Cancer researchers trial new treatments

Friday, 13 February 2009

Four University of Adelaide researchers have been awarded more than $338,000 by Cancer Council SA to help find causes and cures for cancer-related diseases.

The grants are part of a total Cancer Council funding pool of $2.9 million to South Australian researchers for projects over the next two years.

Professor David Callen, Head of the Breast Cancer Genetics Group in the School of Medicine, will use his $101,500 grant to research new ways of selectively reverting cancer cells to a normal state.

"A protein called p53 is very important in the prevention of a variety of cancers, with about half of all tumours inactivating the function of this protein, Professor Callen says. "We have discovered a novel protein that interacts with p53 and has the potential to restore its normal function in tumours."

Professor Callen's research will help develop novel therapeutics to reactivate mutant p53 in cancers.

Associate Professor Paul Reynolds has been awarded almost $90,000 to investigate specially designed viruses that can selectively kill cancer cells which cause mesothelioma, which is related to asbestos exposure.

Mesothelioma is a devastating cancer which grows around the lungs, causing chest pain and death from suffocation. Even with the best treatment the average survival time is only 12-14 months after diagnosis.

"There is a long delay between asbestos exposure and the development of cancer (up to 30 years or more), which means that the incidence of mesothelioma is still rising. Australia has one of the highest incidences in the world so new treatments are desperately needed," Dr Reynolds says.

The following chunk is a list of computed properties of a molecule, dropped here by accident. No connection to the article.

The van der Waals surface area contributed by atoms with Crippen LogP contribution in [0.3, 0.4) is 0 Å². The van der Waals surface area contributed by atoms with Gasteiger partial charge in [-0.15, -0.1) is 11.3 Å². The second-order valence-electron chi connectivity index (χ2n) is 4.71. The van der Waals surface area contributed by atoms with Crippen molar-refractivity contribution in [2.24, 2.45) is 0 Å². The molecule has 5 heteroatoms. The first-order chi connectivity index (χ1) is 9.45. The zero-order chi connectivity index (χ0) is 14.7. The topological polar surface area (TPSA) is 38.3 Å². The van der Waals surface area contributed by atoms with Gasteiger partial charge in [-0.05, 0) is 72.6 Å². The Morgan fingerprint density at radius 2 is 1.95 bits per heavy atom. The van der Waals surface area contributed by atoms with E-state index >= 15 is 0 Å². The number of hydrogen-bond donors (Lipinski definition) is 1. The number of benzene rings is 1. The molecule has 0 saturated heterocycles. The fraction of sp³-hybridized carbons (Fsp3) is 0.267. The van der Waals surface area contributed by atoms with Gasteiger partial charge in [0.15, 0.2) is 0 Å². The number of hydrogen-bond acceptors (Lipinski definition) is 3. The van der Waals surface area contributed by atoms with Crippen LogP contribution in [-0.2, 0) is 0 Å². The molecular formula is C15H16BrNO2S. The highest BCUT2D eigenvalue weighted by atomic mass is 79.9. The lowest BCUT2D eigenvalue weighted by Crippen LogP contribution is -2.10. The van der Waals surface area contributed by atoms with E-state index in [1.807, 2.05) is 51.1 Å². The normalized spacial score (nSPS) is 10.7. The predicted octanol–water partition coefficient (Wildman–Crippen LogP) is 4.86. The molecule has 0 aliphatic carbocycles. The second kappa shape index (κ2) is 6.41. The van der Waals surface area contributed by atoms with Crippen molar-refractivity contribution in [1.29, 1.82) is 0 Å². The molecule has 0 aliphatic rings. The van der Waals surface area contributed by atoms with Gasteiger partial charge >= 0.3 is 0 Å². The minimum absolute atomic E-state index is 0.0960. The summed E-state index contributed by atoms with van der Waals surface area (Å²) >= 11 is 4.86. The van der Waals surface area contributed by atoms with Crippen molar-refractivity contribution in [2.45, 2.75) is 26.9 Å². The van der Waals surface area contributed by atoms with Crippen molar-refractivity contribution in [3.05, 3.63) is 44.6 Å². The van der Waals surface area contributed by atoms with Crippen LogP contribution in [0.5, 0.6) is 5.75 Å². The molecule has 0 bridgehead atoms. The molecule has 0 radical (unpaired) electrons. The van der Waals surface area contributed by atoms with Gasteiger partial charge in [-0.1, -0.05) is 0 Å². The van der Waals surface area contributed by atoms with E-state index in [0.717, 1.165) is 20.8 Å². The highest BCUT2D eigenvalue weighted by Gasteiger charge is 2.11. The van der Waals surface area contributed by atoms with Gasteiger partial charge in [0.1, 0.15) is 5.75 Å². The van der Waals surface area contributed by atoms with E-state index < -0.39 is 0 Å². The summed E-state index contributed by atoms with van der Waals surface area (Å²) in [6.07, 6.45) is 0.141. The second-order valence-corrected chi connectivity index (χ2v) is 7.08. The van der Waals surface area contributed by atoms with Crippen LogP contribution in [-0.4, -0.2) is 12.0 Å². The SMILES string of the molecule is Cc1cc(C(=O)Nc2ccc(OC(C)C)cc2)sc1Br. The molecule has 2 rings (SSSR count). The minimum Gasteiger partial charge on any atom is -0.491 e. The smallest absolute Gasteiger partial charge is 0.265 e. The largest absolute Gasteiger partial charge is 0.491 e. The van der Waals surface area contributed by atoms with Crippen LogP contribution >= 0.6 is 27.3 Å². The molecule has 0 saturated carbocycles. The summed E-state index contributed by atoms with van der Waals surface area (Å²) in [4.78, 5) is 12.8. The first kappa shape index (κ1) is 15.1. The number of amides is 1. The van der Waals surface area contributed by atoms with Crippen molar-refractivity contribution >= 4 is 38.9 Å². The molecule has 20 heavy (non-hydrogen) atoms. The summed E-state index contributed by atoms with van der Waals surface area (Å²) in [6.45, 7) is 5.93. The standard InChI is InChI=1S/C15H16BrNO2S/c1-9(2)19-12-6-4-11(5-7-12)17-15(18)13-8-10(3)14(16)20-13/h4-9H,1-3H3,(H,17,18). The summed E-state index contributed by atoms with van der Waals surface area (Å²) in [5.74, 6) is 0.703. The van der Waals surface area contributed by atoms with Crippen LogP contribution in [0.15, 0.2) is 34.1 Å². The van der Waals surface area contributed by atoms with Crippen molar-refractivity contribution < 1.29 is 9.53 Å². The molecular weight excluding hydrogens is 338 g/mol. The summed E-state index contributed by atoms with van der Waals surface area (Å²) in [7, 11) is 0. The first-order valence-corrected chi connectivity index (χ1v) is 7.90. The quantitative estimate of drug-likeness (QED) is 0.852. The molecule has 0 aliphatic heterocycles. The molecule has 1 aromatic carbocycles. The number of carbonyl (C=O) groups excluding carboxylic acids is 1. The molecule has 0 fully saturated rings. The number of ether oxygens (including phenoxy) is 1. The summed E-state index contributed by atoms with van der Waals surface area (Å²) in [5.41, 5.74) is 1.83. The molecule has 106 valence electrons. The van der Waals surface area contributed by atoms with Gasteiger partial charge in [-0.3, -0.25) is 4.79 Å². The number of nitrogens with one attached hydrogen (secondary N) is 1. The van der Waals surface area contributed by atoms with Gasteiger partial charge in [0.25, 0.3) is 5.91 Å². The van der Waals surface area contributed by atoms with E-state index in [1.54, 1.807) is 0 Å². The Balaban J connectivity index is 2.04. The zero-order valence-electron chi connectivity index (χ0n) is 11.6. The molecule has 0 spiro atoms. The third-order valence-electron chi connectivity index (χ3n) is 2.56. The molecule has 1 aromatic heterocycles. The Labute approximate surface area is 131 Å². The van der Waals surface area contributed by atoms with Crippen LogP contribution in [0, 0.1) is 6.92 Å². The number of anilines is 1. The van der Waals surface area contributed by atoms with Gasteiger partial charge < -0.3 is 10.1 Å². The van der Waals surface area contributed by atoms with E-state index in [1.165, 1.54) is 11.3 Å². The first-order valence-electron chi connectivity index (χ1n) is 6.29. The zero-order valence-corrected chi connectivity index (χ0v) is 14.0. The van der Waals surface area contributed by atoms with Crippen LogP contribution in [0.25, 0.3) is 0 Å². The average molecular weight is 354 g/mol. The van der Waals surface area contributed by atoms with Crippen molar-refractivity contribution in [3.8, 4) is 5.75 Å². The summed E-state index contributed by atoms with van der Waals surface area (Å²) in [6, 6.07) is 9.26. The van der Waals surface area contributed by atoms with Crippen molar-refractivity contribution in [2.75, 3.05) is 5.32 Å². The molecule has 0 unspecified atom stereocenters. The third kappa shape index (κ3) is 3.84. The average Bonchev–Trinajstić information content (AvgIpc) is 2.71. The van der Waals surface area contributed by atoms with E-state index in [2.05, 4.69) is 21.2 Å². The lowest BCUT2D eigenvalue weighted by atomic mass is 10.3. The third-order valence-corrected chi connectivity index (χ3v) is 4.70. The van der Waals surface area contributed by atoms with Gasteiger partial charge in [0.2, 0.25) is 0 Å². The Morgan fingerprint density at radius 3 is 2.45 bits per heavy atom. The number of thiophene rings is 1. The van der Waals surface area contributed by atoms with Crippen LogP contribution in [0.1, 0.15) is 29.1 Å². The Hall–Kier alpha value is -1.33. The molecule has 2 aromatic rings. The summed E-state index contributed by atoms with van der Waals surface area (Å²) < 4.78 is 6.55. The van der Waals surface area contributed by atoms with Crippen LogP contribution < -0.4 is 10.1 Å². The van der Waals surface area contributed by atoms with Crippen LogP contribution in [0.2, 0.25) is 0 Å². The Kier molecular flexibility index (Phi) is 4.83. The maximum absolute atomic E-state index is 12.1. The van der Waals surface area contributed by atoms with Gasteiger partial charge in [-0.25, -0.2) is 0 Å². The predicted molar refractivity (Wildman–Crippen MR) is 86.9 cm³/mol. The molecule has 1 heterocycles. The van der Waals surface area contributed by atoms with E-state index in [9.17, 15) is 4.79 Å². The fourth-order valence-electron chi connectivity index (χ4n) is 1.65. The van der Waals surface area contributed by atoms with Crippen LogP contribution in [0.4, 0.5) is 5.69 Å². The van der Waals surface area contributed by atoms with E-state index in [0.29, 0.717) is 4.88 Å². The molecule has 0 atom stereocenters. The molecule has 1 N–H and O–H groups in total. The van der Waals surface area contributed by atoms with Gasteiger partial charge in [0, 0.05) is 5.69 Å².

"We are combining this treatment with immune-boosting therapies in animal models of mesothelioma. So far we have seen very encouraging results in the animals, with major shrinkage of tumours. With these Cancer Council funds we will work towards trying this approach in patients with the disease," he said.

Geneticist Dr Michael Lardelli from the School of Molecular and Biomedical Science will use his $75,000 grant to investigate the role of a protein, Presenilin1, in causing cancer.

"We have discovered that shortened forms of this protein might keep cells in an immature state, which would promote cancer. In this project we hope to define these effects in more detail and understand how this happens."

Professor Glyn Jamieson from the University's Discipline of Surgery has received $72,250 for research into the diagnosis and treatment of reflux and cancer of the oesophagus.

"Oesophageal cancer is the fastest rising cancer in the world, often linked to reflux, and these research funds will allow us to further investigate the association between these two conditions," Professor Jamieson says.

 

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